The man who ate Lincoln Rd is actually nowhere near Lincoln Rd. When this latest episode appears, I'll be in the Cook Islands on a family holiday. Two days before I skipped town I cut a bedraggled figure as I walked along Lincoln Rd in the pouring rain. I didn't mind: I held a shopping bag from the Warehouse, where I'd bought snorkels and underwater goggles. Lagoon chic.
And so I merrily trudged along, soaked, past Adventure World and Washworld, past a sign advising that Nita's Boutique was closing down, past the dripping trees along the edge of Te Pai Park, past that great forerunner to $2 shops, Geoff's Emporium, past the 43 food joints where I've sat down to eat in 2016, finally arriving at the most distant food joint, as well as the newest, a strange and very charming place called Kutea.
It opened about three weeks ago at the new 301 stripmall. It's inbetween Mexicali and Texas Chicken. Brumby's bakery is due to open in a week or so, and there's going to be a steak restaurant modelled along the same lines as Denny's.
It's called Des's.
As for Kutea, it does bubble tea. The menu gave a helpful guide. "Most bubble tea recipes contain a tea base mixed/shaken with fruit or milk, to which chewy tapioca balls or fruit jellies are often added. Ice-blended versions are usually mixed with fruit or syrup." In other words there was no way in the world I was going to try one, and I ordered a strawberry and banana smoothie, edamame beans, and marshmallow thick toast.
I asked, "What exactly is marshmallow thick toast?"
Gina Yao, 28, said: "Thick toast with marshmallows on it."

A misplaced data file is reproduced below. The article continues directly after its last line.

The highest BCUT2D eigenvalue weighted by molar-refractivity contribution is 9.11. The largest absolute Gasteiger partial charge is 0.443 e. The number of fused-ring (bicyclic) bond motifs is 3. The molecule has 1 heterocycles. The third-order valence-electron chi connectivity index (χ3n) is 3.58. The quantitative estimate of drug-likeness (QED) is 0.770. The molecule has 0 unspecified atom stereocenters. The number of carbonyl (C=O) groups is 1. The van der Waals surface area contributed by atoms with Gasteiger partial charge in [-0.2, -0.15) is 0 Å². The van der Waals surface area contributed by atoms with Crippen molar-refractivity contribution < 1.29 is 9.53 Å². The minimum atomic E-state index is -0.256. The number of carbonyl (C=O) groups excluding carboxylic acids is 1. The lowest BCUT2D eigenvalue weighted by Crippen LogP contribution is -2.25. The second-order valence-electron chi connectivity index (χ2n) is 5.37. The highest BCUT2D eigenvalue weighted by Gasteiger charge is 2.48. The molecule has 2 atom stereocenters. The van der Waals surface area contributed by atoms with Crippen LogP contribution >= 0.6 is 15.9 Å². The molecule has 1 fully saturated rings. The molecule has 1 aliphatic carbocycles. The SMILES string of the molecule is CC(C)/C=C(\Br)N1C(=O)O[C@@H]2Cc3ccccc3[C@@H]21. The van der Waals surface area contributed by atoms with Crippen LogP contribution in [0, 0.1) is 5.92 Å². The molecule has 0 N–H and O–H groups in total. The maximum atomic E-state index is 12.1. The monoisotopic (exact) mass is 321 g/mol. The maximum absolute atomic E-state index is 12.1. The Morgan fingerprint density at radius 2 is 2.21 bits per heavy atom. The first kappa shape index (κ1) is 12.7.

She manages Kutea with her business partner Yoyo Zhong, 29. The outlay must have been enormous. All the furnishings, including the peculiar wooden tables and chairs, and all the kitchen fittings, including a custom-made bubble tea maker thing, was imported from China. They travelled to Taiwan to learn how to take master lessons in preparing bubble tea.
A sign at the counter advised: "Thank you for your patient." There was poetry on one of the windows. It read:
I think I look great in green
and I'm going to start wearing more green.
There was poetry, or something, on another window. It read,
You are always gonna be my love
loving in order to love knows loves you
because only it will not be able to love.
I was a stranger in a strange land, further away than Rarotonga.
There were cute little pictures of birds, games of Jenga and Connect Four, and a basket with blankets in case customers felt cold. Gina and Yoyo were tattooed and ponytailed, and they ran everywhere, soundless in their slippers.
Their ambition is for Kutea to become a franchise. "But first we want to do this one good, and then step by step," said Gina. I told her about the sad and pathetic story of Mr Burger, which opened in Lincoln Rd in January, but couldn't get anyone through the door, and was gone by winter. I said: "It's tough on Lincoln Rd!" Was she nervous about her own venture? "Not really," she said. "If you're nervous, you do nothing."
The menu includes salt and pepper chicken gristle, pickled pork noodle soup, taro milk tea, and Snow White coffee. I liked the edamame beans. The smoothie had the consistency of wet cement, but it was the sweetest cement I've ever tasted. I couldn't face the marshmallow thick toast, in which about a dozen marshmallows were lightly toasted on thick slices of white bread with a drizzle of chocolate sauce, so I bagged it and took it home, and asked my nine-year-old daughter what she thought of it.
"Oh", she said. "Very interesting!"
"Have some," I said.
She hesitated, and said, "You go first." But then she got upset that I might say mean things about Kutea; she found it intolerable that anyone would be negative about a place that came up with such a happy and ingenious dish as marshmallow thick toast. You attack marshmallow thick toast, you attack childhood.
I wouldn't dream of it. I heart Kutea. It's like taking a trip in every sense of the phrase. Rating: 8.9/10.